Tag Archives: Seoul

Daily Life in South Korea Pt.II

High-tech toilets, smileys which look like a butt, life jackets in water parks, funny holidays with black noodles and teaching videos in the metro, which show you how to use the escalator in the right way – that’s South Korea with part II. 

 

 

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Rarely items: tampons, sunscreen, and deodorant

That is actually a tip for whole Asia. Especially when you are “Westerner” you shouldn’t forget to bring tampons, sunscreen, and deodorant. Because it is hard to get and in most cases really expensive. Of course, I forgot my deodorant and had to buy a bottle in Korea. Funny thing, it was German deodorant. I was lucky and got a discount but still paid five times more than I would have paid at home. Most Asians don’t use deodorant since they supposedly don’t sweat as much as the rest of the world. Another thing you should know: the perfect beauty ideal is white skin in Asia (for Asians: the perfect beauty ideal in Europe is to become brown from the sun, I know really ironical). That is also a reason why you have whitener in many beauty products but also in sunscreen. Furthermore, the sun protection factor (SPF) is really high and the cream extremely expensive. You should be aware of it. So if you are more the type of “I want to become brown in my holidays” you should bring your own.

 

The silent place of Korea

Actually, that’s a German thing. We call toilets “stilles Örtchen”, what means something like a “silent place”. Nothing is more ambivalent in Korea as their toilets. On the one hand, they still have some really simple toilets with a hole in the ground and flush like they have almost everywhere in South East Asia (but then most times without a flush). On the other hand, they have this really luxurious toilets with an extra remote control. There you have different water flushes and shower. Once my toilet also had a button for water sounds what is really crazy, but also kind of useful. In some public places as restaurants or hotels, Koreans have extra toilet shoes for the general use.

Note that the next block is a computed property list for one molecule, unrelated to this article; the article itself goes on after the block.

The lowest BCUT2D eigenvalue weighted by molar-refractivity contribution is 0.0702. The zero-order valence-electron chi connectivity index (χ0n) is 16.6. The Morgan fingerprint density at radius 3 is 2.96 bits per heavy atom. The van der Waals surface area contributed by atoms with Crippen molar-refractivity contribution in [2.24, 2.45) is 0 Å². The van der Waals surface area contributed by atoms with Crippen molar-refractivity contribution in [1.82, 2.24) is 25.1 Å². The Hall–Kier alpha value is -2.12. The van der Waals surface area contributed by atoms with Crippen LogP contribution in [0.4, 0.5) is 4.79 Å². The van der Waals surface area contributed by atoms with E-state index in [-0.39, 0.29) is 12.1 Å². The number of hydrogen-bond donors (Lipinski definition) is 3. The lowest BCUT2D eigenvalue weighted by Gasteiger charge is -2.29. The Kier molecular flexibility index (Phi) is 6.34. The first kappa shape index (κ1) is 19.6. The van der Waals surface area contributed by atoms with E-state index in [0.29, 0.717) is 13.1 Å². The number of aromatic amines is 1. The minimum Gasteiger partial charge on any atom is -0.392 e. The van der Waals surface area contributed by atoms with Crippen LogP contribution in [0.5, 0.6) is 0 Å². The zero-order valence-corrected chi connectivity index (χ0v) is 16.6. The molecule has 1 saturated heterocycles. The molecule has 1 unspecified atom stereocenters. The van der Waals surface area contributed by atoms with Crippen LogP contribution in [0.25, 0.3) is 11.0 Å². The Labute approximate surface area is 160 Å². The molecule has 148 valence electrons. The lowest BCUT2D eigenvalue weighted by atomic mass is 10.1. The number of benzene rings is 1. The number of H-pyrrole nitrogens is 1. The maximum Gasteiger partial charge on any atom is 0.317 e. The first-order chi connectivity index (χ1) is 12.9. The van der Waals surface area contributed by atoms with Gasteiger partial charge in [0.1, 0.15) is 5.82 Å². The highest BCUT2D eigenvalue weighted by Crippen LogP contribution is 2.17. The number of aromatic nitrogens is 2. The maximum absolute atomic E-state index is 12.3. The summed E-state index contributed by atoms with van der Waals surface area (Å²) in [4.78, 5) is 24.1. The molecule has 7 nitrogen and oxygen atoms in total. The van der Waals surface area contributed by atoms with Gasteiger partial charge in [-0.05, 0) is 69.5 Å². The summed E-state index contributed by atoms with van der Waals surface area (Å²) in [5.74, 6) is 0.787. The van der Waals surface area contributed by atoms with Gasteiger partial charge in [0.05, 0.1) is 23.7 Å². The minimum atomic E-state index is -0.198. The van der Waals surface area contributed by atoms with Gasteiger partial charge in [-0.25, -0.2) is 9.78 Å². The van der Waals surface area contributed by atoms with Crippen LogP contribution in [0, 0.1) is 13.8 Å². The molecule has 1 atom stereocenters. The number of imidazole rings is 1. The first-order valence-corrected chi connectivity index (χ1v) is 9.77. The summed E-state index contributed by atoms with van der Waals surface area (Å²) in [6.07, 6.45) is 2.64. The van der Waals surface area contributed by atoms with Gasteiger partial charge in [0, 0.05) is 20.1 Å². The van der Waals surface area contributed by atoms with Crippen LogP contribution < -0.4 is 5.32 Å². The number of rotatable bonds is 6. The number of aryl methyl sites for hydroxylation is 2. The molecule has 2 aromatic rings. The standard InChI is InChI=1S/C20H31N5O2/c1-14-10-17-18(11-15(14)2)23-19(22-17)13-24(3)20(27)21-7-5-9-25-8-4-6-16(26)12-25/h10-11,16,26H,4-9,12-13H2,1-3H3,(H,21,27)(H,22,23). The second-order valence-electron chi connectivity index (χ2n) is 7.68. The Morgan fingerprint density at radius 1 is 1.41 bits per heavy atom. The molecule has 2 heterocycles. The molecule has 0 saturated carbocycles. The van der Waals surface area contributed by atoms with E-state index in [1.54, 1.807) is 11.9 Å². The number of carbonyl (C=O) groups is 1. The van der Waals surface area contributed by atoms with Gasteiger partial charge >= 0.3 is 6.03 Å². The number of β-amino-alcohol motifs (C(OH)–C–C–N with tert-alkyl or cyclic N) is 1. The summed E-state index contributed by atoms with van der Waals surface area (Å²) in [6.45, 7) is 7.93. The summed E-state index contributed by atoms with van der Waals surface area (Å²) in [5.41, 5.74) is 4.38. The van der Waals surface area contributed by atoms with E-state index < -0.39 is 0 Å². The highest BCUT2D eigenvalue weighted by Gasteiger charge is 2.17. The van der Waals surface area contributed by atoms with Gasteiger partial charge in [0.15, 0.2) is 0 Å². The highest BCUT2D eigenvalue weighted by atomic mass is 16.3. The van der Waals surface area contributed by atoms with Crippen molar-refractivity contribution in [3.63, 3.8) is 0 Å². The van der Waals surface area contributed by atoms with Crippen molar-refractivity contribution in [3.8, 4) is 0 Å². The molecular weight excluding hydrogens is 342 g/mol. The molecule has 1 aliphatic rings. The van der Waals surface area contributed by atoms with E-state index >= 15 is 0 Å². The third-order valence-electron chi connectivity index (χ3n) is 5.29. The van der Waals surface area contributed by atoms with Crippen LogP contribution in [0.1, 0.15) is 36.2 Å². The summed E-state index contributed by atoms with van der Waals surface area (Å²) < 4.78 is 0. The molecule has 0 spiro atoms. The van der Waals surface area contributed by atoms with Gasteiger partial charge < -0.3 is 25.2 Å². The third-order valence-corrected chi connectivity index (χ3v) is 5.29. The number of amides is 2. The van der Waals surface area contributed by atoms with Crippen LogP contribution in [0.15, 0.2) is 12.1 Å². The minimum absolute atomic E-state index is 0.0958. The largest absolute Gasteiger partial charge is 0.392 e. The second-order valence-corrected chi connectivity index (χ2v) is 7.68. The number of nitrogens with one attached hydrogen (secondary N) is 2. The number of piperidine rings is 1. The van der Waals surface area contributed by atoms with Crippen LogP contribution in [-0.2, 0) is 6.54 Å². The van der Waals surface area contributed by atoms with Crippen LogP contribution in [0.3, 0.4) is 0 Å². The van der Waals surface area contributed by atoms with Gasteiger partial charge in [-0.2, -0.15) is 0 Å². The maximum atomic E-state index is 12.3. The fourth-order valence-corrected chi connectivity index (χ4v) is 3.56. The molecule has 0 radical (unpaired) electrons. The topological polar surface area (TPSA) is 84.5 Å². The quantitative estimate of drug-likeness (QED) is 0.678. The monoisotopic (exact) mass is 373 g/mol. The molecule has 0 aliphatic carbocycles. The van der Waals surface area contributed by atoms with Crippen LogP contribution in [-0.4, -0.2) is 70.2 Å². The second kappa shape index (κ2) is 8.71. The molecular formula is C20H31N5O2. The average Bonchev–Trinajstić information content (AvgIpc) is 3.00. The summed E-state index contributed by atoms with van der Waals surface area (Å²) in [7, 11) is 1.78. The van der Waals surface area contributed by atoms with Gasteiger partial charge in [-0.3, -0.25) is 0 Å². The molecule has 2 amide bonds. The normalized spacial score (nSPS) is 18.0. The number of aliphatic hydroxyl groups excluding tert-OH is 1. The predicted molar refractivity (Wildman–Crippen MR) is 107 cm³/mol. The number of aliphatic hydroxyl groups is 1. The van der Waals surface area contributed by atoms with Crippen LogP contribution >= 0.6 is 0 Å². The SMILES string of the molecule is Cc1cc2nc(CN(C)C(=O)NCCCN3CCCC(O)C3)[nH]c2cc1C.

Frodo, Ryan and Apeach – the first friends you’ll have
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Con and Muzi

I felt really often that Korea has from everything kind of his own company, product or version. Everything I bought seemed to be “made in Korea” what is really impressive how one country supports itself. Korea has also his own messenger app for cell phones to chat with friends. It’s called Kakao Talk and has its own smileys which are really famous here. You can also buy merchandise article from the famous Kakao Talk friends. There are seven and a half characters, a half because Con the small Crocodile is actually always stuck with Muzi. Muzi is a yellow radish in a rabbit-looking disguise and according to the official page was magically brought alive by Con – seriously, I’m not kidding.

Other Kakao Talk friends are the fashion-conscious cat Neo and the city dog Frodo (I believe the favourite movies of the creator of Kakao friends is Matrix and The Lord of the Rings), the choleric duck Tube and according to the creators a “stylish secret agent” called Jay-G, I would say it’s a bear with an Afro and sunglasses.